Recent guidelines changes have occurred in regards to flipping a home, where as an investors purchases a home, and tries to re-sale it with in a specific timeframe, and makes a profit.
We have all seen the commercial on TV or Radio, or have been to one of those “Airport Seminars” that teach people how to flip homes. Or people have seen TV shows on how to Flip Homes.
For the borrowers and Realtors, there are specific lending guidelines which must be followed in order for a home to close smoothly. In this article I will discuss each type of the most popular loan programs and how flipping affects them. I will also give some suggestions for people who are currently flipping homes or are thinking about flipping homes.
The most common loan for a home buyer is the Federal Housing Authority or FHA loan. This is a popular loan because it only requires the borrower to come in with 3.5% for the down payment and can have the seller pay for pretty much all of the closing cost.
FHA will not allow for a borrower to go under contract for a home, if the existing investor/seller has not been on title for 90+ days, I always tell people 91 days. This can be researched speaking with a Title Company, and seeing when the investor/seller when onto title and that title was recorded. Then you will literally need to get out your calendar and count 91 days.
FHA does not, under any circumstance, allow for an exception to this rule.
When you do go under contract, between 91 days and 180 days, FHA does allow for the lender to add on additional rules or layers. FHA will require the lender to requesting a 2nd appraisal, which cannot be paid for by the borrower, has to be paid by the seller. In this circumstance, make sure that the 2nd appraisal is NOT a FHA appraisal, FHA appraisals typically cost $100 to $150 more than a conventional appraisal.
Information about FHA loans link here.
Information about FHA loan limits link here.
A VA loan or Veterans Administration loan, for Military Service men/women is an awesome loan, it allows a qualified Veteran to get 100% financing on a home, and can be utilized over and over. Here is a link for more information about VA loans.
The VA allows for a property to be flipped by an investor/owner within 90 days of being on title. But once again, the VA allows the lender to add additional layers onto requirements. Typically, we are seeing that if the sellers are making more than 20% gross profit on the home, the VA underwriter will ask for a 2nd appraisal, which, again, the borrower cannot pay for, must come from seller’s funds.
Rural Development or RD loans are financed by the United State Department of Agriculture, and are limited to income and geography, but are 100% financing, so no down payment required, follow the link here for more information about USDA RD loans.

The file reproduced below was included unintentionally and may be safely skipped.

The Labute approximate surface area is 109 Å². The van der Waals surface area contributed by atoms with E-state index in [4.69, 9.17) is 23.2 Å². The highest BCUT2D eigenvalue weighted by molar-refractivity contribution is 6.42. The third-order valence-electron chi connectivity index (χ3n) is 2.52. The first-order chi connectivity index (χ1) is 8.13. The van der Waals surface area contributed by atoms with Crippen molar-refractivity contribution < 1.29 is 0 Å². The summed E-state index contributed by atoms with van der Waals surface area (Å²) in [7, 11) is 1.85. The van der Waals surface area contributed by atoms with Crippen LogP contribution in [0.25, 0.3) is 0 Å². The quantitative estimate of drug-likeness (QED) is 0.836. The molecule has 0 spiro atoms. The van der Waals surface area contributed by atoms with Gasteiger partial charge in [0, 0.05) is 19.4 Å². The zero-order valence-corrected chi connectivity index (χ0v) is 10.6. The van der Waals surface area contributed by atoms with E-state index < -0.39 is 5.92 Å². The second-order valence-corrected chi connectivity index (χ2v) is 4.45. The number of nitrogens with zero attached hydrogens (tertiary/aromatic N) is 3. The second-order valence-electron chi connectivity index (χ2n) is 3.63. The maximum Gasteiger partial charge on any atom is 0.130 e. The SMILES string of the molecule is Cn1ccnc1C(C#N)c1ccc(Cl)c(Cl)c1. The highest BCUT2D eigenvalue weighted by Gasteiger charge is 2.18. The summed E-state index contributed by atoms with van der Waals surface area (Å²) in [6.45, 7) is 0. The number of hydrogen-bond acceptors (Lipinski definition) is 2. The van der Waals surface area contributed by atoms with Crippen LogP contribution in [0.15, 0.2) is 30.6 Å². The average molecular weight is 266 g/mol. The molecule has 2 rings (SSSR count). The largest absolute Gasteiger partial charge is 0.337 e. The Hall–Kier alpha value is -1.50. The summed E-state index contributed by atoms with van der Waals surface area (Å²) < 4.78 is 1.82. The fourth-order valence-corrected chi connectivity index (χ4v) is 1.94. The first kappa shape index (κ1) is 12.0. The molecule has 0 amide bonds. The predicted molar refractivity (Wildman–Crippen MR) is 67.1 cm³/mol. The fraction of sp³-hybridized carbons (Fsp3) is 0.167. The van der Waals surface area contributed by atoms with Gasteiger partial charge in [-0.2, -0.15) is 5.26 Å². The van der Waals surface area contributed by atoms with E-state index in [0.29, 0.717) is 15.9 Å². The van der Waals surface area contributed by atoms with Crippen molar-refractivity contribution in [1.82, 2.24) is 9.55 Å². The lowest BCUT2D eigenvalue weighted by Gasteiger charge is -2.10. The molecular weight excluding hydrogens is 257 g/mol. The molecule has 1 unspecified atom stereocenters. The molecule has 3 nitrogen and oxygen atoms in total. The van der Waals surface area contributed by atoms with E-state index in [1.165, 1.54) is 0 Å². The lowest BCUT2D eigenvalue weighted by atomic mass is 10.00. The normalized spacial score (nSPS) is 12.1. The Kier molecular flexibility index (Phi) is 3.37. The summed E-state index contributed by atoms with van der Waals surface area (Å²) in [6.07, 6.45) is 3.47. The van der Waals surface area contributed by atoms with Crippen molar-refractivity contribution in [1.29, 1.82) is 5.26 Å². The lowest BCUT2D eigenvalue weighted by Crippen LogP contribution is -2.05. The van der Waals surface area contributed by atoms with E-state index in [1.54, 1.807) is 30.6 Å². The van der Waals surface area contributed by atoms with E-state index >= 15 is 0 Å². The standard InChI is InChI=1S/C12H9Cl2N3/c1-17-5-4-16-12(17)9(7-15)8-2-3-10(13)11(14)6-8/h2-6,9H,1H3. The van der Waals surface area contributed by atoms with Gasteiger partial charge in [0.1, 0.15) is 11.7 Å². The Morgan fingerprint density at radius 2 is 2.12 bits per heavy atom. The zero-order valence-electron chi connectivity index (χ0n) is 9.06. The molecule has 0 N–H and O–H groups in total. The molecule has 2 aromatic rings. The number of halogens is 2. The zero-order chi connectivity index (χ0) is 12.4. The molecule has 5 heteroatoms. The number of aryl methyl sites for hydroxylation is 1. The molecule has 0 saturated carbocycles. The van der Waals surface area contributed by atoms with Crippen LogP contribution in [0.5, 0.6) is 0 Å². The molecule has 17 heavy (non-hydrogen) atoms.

RD loan actually follow VA loan guidelines, pretty much word for word, and include the opportunity for underwriter to request a 2nd appraisal.
Conventional loan is a loan purchased by Fannie Mae or Freddie Mac, and typically require a minimum of 3-5% down. Fannie & Freddie are extremely vague when it comes to their flipping rule. Their actual rule is: “The lender is responsible for ensuring that the subject property provides adequate collateral for the mortgage. Fannie Mae requires that the lender obtain a signed and complete appraisal report that accurately reflects the market value, condition, and marketability of the property.”
What does this mean for the borrower, well each lender interprets this vague phrase differently, but here is what we are seeing in the Market:
-If seller has not been on title for <90 days, and they are making a gross profit of >20%, then some lenders will not do the loan. Other lenders will require 2 appraisals.
-If seller has been on title >90 but <180, making >20% profit, 2 appraisals will be required.
-After 180 days, no requirements.
For all transaction, VA, FHA, RD or conventional, the investor/seller needs to prove they are on title and for the specific timeframe necessary for each program. Proof of this will be required via:
- Copy of recorded Deed, Mortgage, or Trust.
- Property tax bill or tax assessment notice.
- Title report.
- Title commitment or binder
- Property sales history.
During the “Great Recession” a significant number of scams were being utilized, where as investors would acquire properties by mis-leading naive homeowners, never take title, and flip the home. This has caused lender to ask for significantly more documentation.
For a borrower and a buyer’s agent, it is critical to ensure that you are getting all the information regarding a home, through internet resources, typically provided by Title Companies, you are able to research a home in matter of minutes, and save lots of heartache down the road.
For investors/sellers and listing agents, some simple steps can also ensure a smooth transaction:
- In your listing book, have the recorded Deed of Trust or Warranty Deed available for potential buyers. This will also help in calculating day owner has been on title.
- If the sale/purchase of the flipped home was not published in the local MLS, have proper documentation of the investor purchasing the home.
- As soon as the investor take ownership of the property, take “before” pictures, do the renovations and then have “after” pictures available to the appraisers.
- Create a binder with copies of all receipts and list renovation completed on the property. Have these copies available for the appraiser and also have the ability to send to the loan officer/underwriter.
Flipping a home is a great way to make some very good money, but like all investing, there is risk involved. Mitigating this risk by having property documentation and knowing/understanding current underwriting guidelines can make the process go significantly smoother.